How does this ring to you, my readers? Does this fit with why you look for books like mine, or were you drawn by something more specific?

My Books

New Book News

I’ve mentioned that I was working on this, but it’s finally here — the e-book and paperback versions of the audiobook Make Mine Magic will be coming next week, released on July 29. You can pre-order at the major retailers.

Amazon

Apple

Barnes & Noble

Kobo

And for all others, here’s the Universal Book Link

This is a contemporary fantasy similar in style to Enchanted, Inc., but probably less funny, since I wasn’t aiming for outright comedy, and in a different fictional universe. I’ve been asked if this will be a series, but I really have no idea. I wrote it for Audible as an Audible Original, but they changed that program, so they aren’t doing more original novels. It’s mostly shorter pieces or tie-ins to existing series. So, they haven’t asked for more books. Whether I write more will depend on how well the print book sells. I left it open for a possibility of more books, but I don’t actually have a story idea for another book right now. It’s a fun little magical romp, and I wanted to release this version because I know there are people (like me) who don’t do audiobooks.

There’s more info on the book’s page on my website.

Then the next Lucky Lexie mystery will be coming in late August. I’m editing it right now, and I already have a cover done. More details later as we get closer to that time.

writing life, My Books

Finding my Niche

As I mentioned in the last post, I’m trying to deal with the business aspects of publishing so I can keep actually making a living at this. As part of that, I’ve been trying to level up on the business side of things, doing a lot of reading, attending workshops, etc. I went to a webinar this week that offered some good advice, but that also made me worry that I may not be suited to independent publishing.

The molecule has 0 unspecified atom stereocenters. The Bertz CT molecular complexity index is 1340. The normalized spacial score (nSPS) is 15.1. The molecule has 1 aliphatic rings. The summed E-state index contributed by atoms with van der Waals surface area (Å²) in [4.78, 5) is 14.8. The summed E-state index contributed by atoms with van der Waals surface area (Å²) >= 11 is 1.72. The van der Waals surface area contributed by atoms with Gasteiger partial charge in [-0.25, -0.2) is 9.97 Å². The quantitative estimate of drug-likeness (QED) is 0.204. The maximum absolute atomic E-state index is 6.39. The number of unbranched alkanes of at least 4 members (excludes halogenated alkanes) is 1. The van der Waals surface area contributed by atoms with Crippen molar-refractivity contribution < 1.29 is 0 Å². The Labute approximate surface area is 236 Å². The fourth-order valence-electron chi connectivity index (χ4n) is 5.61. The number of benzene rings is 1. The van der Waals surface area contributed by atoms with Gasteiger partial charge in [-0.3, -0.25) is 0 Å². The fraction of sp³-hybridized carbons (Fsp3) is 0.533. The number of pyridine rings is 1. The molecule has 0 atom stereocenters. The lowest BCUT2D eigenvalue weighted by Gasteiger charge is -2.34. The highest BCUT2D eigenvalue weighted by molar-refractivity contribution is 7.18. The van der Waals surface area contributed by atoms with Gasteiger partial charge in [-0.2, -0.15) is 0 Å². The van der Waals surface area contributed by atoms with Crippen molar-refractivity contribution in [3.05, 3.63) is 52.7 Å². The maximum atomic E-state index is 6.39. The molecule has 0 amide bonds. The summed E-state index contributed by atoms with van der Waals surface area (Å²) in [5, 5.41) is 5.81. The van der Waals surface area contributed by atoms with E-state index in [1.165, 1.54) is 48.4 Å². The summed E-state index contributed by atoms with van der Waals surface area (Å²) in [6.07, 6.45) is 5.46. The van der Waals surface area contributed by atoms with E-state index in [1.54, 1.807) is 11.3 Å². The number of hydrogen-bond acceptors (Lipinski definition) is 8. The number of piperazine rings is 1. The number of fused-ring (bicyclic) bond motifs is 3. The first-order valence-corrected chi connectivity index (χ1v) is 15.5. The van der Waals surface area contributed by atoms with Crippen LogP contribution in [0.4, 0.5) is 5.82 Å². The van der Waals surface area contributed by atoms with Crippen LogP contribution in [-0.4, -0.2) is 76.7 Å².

One of the main pieces of advice was to find your niche and stick with it. Being consistent and delivering something tried and true is the best way to build, sustain, and grow a readership. A niche is a specific kind of book within a subgenre, such as, say, romantic comedy set in small towns with heroes who are ex-military. When you do this, you can build a steady readership who knows what they’re going to get when they read one of your books, and when they’re in the mood for the sort of thing you write, you’re the author they’ll turn to. Each book you write will have a built-in customer base.

I know this works because I know people who’ve been wildly successful doing this. But just thinking about everything I write being in the same niche gives me a panic attack. I don’t even know what my niche would be. If we go with what I’ve been most successful with, it would be light humorous contemporary fantasy with a hint of romance set in New York with adorkable wizards. You could fit most of what I’ve published so far into that niche. Take away the “New York” part and you could maybe even squeeze the mysteries in there. The YA books would be the outliers, though Rebel Mechanics fits if you remove “contemporary,” since it’s got New York and an adorkable wizard.